LCO 101: 9 Tips for Passing the Torch

Categories: LCO 101

Threats to climbing access often light a fire, rapidly bringing a climbing community together to fight for the areas we love. These short-term efforts burn hot and fast, but often die out quickly. Preserving access is a long-term game, and the advocate’s work is never truly done. That’s why it’s important to build a strong, sustainable local climbing organization (LCO) to ensure long-term protection of the climbing areas in your region. If you’re not asking “Who will do my work after I move on?” you’re setting your organization up for failure.

Photo courtesy of © Andrew Burr

Let’s be honest: sustaining a small volunteer non-profit and successfully transitioning leadership isn't easy. But it is rewarding. Here are 9 tips to help your LCO sustain the great work you’re doing.

  1. Think long-term…now. Make long-term thinking a priority and a habit. The pressing projects you’re engaged with—like acquisitions and trail days—are critical, but be sure to look ahead. Set aside time to discuss succession planning with your entire board. Ask: “What are we going to do to ensure our LCO continues to bring in the right people and be around for the long haul?” Outline a plan for how the organization will handle succession and leadership transition.
  2. Value organizational planning. This isn’t the kind of work that’s highlighted in your newsletters and social media feeds. But defining how your organization operates, outlining policies, writing bylaws, and crafting board job descriptions is just as important—maybe even more so—than buying a climbing area or pulling off an amazing trail day. Without a strong local climbing organization, the other victories wouldn’t be possible.
  3. Bring in new blood. You’re simply not doing your job if you’re not always keeping your eyes peeled for potential new board members and volunteers. Some of the best places to do this are at trail days or through committee work. Committees can be especially useful, because you can work closely with a volunteer and see firsthand how they carry out committee-level responsibilities. Public announcements for open board positions can also work.
  4. Seek diversity of all kinds. Don’t just populate your board with buddies and like-minded folks. Get outside your box. Diversity—gender, ethnic, climbing interest, geographic, socioeconomic, professional skills, and more—is good for the long-term health of your LCO. A diverse board and volunteer base is more relevant, better able to build community relationships, has more fundraising opportunity, ensures greater in-house talent, and shows an accurate representation of the climbing community.
  5. Define board roles and mentor. Don’t throw new board members in the deep end. Provide a job description for board roles. They can be brief, but make them specific so that new folks have a clear idea of their responsibilities and how long their term lasts. Give every new board member a Big Brother or Big Sister board member to help them on-board smoothly and provide a touchstone of institutional memory to ensure they are successful.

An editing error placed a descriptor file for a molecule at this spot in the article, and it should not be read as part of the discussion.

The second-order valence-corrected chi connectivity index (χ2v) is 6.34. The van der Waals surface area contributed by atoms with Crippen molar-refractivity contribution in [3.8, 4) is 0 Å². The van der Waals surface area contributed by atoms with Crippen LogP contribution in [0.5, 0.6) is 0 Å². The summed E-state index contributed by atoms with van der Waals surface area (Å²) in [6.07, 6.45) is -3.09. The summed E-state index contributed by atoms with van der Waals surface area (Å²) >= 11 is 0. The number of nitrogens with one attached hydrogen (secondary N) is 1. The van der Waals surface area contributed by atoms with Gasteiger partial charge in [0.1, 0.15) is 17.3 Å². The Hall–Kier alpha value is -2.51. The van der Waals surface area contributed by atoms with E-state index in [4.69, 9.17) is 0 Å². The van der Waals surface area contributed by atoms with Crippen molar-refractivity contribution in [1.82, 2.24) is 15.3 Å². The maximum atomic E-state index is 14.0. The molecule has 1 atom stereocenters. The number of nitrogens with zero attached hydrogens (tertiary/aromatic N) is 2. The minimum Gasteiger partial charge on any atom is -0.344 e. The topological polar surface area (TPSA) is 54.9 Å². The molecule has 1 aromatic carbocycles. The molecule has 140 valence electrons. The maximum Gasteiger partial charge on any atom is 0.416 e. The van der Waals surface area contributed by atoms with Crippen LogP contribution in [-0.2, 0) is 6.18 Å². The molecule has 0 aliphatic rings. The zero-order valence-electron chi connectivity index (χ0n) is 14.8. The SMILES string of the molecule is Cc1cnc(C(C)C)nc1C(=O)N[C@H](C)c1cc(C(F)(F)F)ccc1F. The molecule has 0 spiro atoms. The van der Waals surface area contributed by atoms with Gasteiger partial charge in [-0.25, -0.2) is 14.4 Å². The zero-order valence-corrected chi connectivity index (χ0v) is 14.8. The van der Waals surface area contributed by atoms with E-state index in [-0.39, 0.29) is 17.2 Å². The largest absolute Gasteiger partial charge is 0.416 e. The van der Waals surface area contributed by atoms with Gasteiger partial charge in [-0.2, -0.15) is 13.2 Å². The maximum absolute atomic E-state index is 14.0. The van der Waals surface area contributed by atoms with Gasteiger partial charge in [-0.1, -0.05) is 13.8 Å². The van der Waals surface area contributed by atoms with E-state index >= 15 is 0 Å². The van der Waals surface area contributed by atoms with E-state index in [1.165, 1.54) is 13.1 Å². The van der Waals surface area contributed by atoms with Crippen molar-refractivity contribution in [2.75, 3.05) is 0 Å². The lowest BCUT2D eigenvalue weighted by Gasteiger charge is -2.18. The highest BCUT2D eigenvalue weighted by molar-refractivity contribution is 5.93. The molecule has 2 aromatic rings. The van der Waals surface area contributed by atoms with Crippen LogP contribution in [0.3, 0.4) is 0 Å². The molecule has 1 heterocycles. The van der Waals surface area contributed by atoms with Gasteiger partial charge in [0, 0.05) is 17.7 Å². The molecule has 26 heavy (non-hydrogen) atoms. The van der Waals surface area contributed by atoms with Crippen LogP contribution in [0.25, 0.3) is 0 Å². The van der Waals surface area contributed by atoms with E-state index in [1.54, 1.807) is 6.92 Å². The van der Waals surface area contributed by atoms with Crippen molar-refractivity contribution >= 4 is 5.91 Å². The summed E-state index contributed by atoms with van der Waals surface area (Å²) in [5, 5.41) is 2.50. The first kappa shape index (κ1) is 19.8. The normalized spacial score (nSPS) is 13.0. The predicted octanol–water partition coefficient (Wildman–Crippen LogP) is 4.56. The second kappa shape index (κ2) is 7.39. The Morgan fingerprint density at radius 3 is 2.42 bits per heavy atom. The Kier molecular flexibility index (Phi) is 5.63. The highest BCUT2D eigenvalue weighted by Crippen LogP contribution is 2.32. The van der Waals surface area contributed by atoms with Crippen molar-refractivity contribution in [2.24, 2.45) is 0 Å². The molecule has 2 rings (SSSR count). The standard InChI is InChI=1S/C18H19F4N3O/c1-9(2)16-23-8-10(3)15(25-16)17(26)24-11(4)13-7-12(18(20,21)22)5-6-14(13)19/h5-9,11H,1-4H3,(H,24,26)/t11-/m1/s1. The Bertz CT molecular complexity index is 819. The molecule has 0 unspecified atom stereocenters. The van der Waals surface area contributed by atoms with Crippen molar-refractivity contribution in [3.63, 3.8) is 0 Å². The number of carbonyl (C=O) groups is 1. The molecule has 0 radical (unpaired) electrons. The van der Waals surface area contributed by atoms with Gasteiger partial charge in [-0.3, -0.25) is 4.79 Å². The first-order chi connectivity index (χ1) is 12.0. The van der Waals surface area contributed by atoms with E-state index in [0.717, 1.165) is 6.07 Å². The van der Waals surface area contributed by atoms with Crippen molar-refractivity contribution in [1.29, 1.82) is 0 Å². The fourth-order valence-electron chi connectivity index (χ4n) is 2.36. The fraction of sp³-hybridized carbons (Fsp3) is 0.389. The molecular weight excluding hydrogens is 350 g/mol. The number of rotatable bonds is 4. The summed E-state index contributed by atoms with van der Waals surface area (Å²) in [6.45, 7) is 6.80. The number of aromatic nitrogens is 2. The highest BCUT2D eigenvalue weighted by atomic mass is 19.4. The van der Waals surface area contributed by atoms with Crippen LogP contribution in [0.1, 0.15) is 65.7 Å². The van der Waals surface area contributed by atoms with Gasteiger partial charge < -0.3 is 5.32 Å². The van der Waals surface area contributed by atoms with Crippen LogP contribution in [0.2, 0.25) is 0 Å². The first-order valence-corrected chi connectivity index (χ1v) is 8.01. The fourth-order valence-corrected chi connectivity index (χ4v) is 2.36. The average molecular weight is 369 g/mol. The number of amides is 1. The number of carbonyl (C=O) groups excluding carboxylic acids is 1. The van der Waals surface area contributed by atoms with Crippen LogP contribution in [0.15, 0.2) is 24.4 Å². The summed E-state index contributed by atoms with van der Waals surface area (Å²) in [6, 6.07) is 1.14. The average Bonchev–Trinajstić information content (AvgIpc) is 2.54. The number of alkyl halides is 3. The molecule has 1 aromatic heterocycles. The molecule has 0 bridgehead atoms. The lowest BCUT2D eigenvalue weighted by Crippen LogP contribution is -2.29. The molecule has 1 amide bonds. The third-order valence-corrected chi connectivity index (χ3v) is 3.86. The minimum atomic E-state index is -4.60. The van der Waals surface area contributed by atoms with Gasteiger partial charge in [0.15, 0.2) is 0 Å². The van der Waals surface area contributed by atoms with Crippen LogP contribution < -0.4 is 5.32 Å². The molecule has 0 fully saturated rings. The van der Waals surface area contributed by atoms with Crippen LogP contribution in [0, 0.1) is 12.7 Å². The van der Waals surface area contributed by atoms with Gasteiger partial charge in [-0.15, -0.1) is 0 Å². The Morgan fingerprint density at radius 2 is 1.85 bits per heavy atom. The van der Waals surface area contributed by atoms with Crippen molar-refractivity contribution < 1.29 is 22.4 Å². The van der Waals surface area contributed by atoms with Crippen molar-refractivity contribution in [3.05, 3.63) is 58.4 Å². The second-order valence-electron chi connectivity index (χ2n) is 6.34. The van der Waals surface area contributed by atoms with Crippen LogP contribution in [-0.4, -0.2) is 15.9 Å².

6. Rely on structure, not personality. Establish a commonly understood organizational leadership structure and process that facilitates board member development, succession, and transition. If you leave it to chance, or rely on energetic individuals to dive in and sort it out, you'll get stuck in the LCO boom and bust cycle, and end up with volunteer burn-out and instability. You probably already have roles in place. Be sure to spread and share responsibilities across the entire board so that valuable skills aren’t siloed. Think of board roles as chores or tasks that we can all learn to do well, and that every board member must take a turn at. Then establish expectations for each role related to succession. Your president, vice president, secretary, and treasurer should facilitate and train succession—that’s partly what they’re for!
  7. Set term limits! It’s easy to get so caught up in our good work that we think we can do it forever. But you can’t last forever. Term limits give board members a horizon for their work, preventing burnout and bringing fresh blood and talent into the organization. They are a critical mechanism in your bylaws that facilitate succession and protect your volunteers’ investment and success. Don’t subscribe to the myth that leadership is a unique skill or quality that only a few, charismatic individuals possess.
  8. Don’t take succession planning personally. Succession and transition are nice sounding words, but let’s be honest—we’re talking about people who have stepped up and given time and energy to make your LCO what it is today. When it’s your turn to transition out of an active role, don’t take it personally or see it as a reflection on your performance. Succession planning is about protecting your legacy and the legacy of those who came before you. It’s not personal. Take steps to ensure that your good work continues on, whomever is behind the wheel.
  9. Preserve institutional wisdom and memory. LCO founders and retired board members have resources, wisdom, and experience that should be used and preserved. Emeritus positions, honorary board membership, committee involvement, and fundraising are a few of the ways to keep your foremothers and fathers engaged. Consulting previous board members and heeding lessons from the past is key to good, well-informed decision making. Don’t repeat past mistakes. Use that institutional knowledge to chart a better course.

Attend the 2017 Climber Advocate Summit

Have you registered for the 2017 Climber Advocate Summit on Sept 9-10? It's the perfect opportunity to begin succession training: come in twos—an experienced board member and a newer one.
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